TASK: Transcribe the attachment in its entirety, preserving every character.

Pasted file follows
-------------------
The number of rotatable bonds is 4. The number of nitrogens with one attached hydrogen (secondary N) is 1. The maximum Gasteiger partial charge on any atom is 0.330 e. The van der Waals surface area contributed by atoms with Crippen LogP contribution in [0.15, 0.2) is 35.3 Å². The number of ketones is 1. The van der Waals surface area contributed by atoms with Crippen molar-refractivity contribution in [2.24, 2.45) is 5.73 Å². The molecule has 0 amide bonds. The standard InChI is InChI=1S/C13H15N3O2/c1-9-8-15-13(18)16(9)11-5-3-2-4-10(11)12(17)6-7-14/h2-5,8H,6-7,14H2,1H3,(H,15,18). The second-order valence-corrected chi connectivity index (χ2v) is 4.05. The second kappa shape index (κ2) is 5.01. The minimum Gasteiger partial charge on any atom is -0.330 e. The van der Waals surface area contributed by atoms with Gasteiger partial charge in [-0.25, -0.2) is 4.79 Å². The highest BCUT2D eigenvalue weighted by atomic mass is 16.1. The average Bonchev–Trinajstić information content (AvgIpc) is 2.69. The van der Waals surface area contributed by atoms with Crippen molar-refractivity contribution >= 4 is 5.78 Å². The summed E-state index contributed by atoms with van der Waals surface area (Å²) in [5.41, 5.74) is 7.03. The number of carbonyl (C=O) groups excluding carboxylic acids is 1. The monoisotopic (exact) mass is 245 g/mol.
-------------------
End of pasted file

The number of rotatable bonds is 4. The number of nitrogens with one attached hydrogen (secondary N) is 1. The maximum Gasteiger partial charge on any atom is 0.330 e. The van der Waals surface area contributed by atoms with Crippen LogP contribution in [0.15, 0.2) is 35.3 Å². The number of ketones is 1. The van der Waals surface area contributed by atoms with Crippen molar-refractivity contribution in [2.24, 2.45) is 5.73 Å². The molecule has 0 amide bonds. The standard InChI is InChI=1S/C13H15N3O2/c1-9-8-15-13(18)16(9)11-5-3-2-4-10(11)12(17)6-7-14/h2-5,8H,6-7,14H2,1H3,(H,15,18). The second-order valence-corrected chi connectivity index (χ2v) is 4.05. The second kappa shape index (κ2) is 5.01. The minimum Gasteiger partial charge on any atom is -0.330 e. The van der Waals surface area contributed by atoms with Gasteiger partial charge in [-0.25, -0.2) is 4.79 Å². The highest BCUT2D eigenvalue weighted by atomic mass is 16.1. The average Bonchev–Trinajstić information content (AvgIpc) is 2.69. The van der Waals surface area contributed by atoms with Crippen molar-refractivity contribution >= 4 is 5.78 Å². The summed E-state index contributed by atoms with van der Waals surface area (Å²) in [5.41, 5.74) is 7.03. The number of carbonyl (C=O) groups excluding carboxylic acids is 1. The monoisotopic (exact) mass is 245 g/mol.